Brazil's suspended president Dilma Rousseff, on Tuesday pledged to open the door to an early general election if she survives an upcoming vote in the Brazilian Senate on ousting her less than half-way through her second term.
The proposal to hold a referendum on moving up the date of the next presidential election - currently set for October 2018 - was part of a Letter to Brazilians presented ten days ahead of the final phase of the process that could lead to Rousseff's permanent removal.
Dilma was suspended May 12 after the lower house of Congress voted to impeach her on accusations of manipulating budget figures to disguise the size of the deficit.
Though some of the Senate's own experts questioned the factual basis for the charges, the opposition-controlled chamber has pressed forward with a trial.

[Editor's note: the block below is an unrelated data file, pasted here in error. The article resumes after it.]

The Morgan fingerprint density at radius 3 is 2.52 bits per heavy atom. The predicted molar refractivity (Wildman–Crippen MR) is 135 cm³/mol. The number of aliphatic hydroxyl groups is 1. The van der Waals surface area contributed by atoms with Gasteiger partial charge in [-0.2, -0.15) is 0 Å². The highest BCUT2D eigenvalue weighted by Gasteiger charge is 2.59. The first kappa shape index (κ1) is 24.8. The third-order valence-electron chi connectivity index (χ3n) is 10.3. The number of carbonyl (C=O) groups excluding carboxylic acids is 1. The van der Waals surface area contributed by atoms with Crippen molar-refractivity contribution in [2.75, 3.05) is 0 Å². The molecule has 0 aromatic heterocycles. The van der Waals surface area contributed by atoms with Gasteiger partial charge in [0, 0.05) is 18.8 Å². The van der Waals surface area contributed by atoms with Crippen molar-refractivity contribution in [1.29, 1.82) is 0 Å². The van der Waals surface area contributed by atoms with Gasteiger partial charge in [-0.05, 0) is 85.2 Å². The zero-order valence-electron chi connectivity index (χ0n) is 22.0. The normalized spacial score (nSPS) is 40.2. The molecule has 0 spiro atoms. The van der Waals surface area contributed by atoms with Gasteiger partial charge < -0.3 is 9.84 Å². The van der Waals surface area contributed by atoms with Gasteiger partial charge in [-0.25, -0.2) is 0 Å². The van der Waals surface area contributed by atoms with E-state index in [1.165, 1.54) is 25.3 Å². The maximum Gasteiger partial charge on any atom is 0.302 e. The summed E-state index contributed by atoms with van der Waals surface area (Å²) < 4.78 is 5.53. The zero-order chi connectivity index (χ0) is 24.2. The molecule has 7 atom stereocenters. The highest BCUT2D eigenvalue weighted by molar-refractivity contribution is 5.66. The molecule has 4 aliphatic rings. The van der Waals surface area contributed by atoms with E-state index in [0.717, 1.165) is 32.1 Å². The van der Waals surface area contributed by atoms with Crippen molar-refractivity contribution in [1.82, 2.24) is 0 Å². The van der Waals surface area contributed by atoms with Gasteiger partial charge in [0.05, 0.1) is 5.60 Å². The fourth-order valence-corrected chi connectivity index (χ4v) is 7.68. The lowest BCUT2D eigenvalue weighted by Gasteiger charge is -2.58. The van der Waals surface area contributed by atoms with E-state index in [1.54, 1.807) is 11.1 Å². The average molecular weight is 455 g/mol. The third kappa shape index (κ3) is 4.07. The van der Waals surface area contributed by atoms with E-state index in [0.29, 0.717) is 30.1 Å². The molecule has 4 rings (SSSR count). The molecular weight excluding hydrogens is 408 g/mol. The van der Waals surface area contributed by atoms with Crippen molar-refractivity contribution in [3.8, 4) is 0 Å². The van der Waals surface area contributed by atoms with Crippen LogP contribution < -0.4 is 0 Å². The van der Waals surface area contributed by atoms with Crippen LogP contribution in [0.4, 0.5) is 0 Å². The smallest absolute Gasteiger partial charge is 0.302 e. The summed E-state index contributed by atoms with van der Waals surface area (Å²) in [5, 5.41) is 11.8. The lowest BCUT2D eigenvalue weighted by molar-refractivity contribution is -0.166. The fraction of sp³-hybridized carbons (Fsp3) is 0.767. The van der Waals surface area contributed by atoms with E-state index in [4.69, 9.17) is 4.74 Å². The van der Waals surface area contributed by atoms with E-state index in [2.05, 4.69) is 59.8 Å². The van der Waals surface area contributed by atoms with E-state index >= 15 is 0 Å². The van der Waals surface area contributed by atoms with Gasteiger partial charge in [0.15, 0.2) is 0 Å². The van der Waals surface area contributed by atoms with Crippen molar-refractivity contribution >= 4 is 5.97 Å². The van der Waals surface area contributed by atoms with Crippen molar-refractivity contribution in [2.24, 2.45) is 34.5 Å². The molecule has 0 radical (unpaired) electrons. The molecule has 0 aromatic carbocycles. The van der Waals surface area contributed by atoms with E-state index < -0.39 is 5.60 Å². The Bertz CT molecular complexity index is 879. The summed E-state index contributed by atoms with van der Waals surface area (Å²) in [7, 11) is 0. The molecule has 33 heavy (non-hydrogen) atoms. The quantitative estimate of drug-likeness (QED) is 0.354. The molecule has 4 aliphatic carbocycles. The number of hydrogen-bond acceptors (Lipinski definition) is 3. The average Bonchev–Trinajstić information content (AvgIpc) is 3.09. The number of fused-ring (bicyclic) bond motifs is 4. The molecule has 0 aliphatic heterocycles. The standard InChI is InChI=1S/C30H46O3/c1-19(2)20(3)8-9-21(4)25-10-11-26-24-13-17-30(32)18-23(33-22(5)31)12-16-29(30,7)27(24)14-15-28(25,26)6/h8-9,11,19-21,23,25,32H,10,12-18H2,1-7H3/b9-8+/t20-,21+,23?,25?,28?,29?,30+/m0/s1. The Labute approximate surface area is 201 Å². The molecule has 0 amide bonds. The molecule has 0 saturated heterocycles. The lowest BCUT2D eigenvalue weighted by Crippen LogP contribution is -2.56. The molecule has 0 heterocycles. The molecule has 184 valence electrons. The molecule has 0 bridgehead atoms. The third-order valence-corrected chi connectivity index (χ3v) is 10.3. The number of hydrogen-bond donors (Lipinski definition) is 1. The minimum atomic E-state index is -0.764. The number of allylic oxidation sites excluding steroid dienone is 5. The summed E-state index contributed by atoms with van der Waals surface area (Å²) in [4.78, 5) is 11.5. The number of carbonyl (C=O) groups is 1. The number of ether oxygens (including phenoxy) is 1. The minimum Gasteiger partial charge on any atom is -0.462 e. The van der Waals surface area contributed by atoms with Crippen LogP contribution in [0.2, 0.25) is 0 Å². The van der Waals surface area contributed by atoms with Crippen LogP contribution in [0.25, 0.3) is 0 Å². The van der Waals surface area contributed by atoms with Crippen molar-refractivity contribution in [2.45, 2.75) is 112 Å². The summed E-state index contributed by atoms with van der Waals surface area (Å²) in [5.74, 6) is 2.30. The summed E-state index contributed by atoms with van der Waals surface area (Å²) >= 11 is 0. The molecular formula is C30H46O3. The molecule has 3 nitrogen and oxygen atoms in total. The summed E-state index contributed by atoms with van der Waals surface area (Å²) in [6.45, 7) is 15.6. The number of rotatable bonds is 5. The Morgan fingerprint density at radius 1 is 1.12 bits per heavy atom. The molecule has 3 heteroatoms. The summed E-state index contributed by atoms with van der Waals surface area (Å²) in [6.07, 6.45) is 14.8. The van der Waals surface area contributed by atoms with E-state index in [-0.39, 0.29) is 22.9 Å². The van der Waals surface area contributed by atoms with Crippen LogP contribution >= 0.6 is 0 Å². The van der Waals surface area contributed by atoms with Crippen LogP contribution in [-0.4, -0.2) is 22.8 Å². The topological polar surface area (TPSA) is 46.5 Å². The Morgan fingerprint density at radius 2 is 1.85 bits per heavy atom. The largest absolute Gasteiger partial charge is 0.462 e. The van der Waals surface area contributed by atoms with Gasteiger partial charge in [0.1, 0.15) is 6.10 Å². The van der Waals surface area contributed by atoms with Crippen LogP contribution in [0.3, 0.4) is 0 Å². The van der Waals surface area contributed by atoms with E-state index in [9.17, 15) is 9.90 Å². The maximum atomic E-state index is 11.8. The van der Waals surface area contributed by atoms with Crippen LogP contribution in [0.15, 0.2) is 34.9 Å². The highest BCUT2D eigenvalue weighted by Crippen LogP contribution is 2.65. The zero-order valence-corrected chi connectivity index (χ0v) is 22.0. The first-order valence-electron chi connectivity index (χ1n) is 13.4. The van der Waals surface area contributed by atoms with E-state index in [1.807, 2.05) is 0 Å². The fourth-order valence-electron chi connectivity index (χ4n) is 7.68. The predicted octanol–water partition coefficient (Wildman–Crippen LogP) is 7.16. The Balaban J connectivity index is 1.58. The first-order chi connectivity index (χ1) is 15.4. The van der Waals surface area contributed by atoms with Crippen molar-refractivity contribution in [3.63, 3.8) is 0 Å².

Insisting again on her innocence, Rousseff said Tuesday that a Senate vote to cut her term short would constitute a coup. The way to resolve Brazil's political and economic problems is through popular vote in direct elections, she said.
Removing Rousseff will require a two-thirds majority of the Senate, or 54 votes. Ten days ago, a vote on continuing the process against Rousseff passed by a margin of 59-21.
A decision by the Senate to acquit her would be a reaffirmation of the democratic rule of law that would in turn demand shaking up the political scene by advancing the date of the election, Rousseff said.
If the Senate ousts Rousseff, her term will be completed by interim Vice-President Michel Temer, who has been acting head of state since May.
In his time as interim president, Temer - himself under investigation for corruption - has pushed privatizations and sales of state assets, ideas that are strongly opposed by the majority of those who voted to give Rousseff a second four-year term in October 2014.